Drama came off worst: the problem with playing safe is that you don't score many goals. We missed Alan Bleasdale like England missed Lineker. Dennis Potter's Lipstick on Your Collar (C4) looked a lot stronger in retrospect. His Master's voice is at least angry and distinctive, even if the record seems a bit stuck.
A certain daring was permissible, so long as it featured a detective. Between the Lines (BBC1) never got derailed by its freight of issues, while Jimmy McGovern's brilliant Cracker (Granada) gave Robbie Coltrane a part big enough for his talent. Danny Boyle's Mr Wroe's Virgins (BBC2) was an illuminated manuscript for directors wanting to learn about colour and composition. It yielded shining performances, particularly from Kathy Burke, my actress of the year. She played the backward Martha without ever drawing attention to her own virtuosity. A special mention to Alice Krige whose exquisite playing could not rescue the terminally dumb Scarlet and Black. Actor of the year is Jim Broadbent who can do anything but this time did joy-through-tears in Wide-eyed and Legless (BBC1), and left those watching doing tears-through-joy.
Courageously combining poetry and Alzheimer's, Tony Harrison and Peter Symes's Black Daisies for the Bride (BBC2) crossed many categories and scored full marks in all of them. My drama of the year is Roddy Doyle and Stephen Frears's The Snapper (BBC2, and now Electric video): for its unpatronising portrait of an ordinary Dublin family, for its capacious heart and sharp tongue, for catching both the bliss and the bollix of the human condition.
In comedy, French and Saunders (BBC1) reigned supreme, while Frank Stubbs Promotes was so funny and bracing it nearly made you forgive Carlton. My favourite short film was Robert Letts's Archie Gets a Clip (BBC2), a jaunty account of a Scottie's day at the groomers. If they can give Newman and Baddiel a series, they can certainly give Archie one.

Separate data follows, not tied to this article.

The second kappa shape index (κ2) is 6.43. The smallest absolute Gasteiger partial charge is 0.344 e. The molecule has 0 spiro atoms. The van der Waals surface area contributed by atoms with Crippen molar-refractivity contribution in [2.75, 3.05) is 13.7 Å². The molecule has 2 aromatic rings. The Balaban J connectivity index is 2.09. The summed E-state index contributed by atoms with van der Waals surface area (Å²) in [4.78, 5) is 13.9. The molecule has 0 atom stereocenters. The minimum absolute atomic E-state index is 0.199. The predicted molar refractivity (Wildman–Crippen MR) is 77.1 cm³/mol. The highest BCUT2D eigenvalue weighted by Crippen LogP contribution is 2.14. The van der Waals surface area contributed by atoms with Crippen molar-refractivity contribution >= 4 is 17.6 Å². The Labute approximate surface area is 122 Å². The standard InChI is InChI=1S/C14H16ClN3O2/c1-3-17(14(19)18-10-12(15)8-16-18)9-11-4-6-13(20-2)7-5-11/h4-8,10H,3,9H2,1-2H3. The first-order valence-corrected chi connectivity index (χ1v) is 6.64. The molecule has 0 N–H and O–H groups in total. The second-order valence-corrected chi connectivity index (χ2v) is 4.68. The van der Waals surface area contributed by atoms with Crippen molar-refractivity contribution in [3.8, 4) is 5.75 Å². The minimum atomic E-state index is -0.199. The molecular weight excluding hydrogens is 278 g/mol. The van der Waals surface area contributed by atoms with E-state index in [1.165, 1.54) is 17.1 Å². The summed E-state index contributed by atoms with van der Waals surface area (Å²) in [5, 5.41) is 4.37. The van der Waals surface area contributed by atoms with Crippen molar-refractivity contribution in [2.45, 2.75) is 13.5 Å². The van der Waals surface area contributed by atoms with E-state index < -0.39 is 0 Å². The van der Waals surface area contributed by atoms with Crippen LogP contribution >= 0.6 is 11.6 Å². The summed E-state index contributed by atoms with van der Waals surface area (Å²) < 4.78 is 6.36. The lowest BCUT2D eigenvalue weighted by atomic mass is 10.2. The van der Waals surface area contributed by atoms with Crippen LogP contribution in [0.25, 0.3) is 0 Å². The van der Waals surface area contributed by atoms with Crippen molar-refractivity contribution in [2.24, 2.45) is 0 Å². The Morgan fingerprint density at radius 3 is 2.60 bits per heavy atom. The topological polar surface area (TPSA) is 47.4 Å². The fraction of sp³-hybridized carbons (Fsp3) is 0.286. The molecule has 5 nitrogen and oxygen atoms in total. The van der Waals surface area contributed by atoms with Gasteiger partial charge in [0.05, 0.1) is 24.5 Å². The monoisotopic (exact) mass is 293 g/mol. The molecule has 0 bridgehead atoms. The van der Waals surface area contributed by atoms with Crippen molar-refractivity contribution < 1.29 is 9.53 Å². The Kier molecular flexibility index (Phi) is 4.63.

It was another great year for documentaries, with welcome signs that the authored film was back in fashion. Michael Ignatieff's Blood and Belonging (BBC2) did a rare thing, showing you the presenter changing his mind as he went along. Howard Jacobson dazzled and infuriated in Roots Schmoots (C4), while Steve Humphries dusted down the image of oral history in his very own Labour of Love (BBC2). Denys Blakeway's elegant, wry Thatcher: the Downing Street Years (BBC1) gave its subject exactly what she had coming.
Bosnia inevitably threw up strong stories, and we watched reporters suffer and grow with it. Jeremy Bowen used to be the poor man's Tim Sebastian. In Unfinished Business (BBC2), as he scurried through the debris of East Mostar, he was at last his own - and our - man for the moment. The fact that Martin Bell's Sarajevo Panorama (BBC1) did not move official hearts proved they were made of stone. Bill Tribe's Sarajevo Diary was the most devastating film in the challenging Bloody Bosnia season (C4). First Tuesday (Yorkshire) was shamefully hacked down in its prime. The memories linger: who could forget Henry Wu electing to go back Inside China's Gulag with a hidden camera and an open disregard for his own safety?
My programme of 1993 is Molly Dineen's The Ark (BBC2). Dineen represents everything we stand to lose in the new time-equals- money television. She looks, she listens and finally she films, her subjects slowly unfurling in the warmth of her attention. Her study of London Zoo in crisis was a metaphor for the state of the nation, but it was never laboured. As the animals that are least popular with the public were taken away one by one, Dineen's humane eye threw down a challenge to Darwin: why should only the fittest survive, what about the shy ones trembling at the back of the cage? I cried helplessly at the scene where a shackled elephant, hooting with panic, was manoeuvred up the ramp of a truck: somehow, in this grim year, it brought home all those other terrified deportees. Molly Dineen could not make a software product to save her life.
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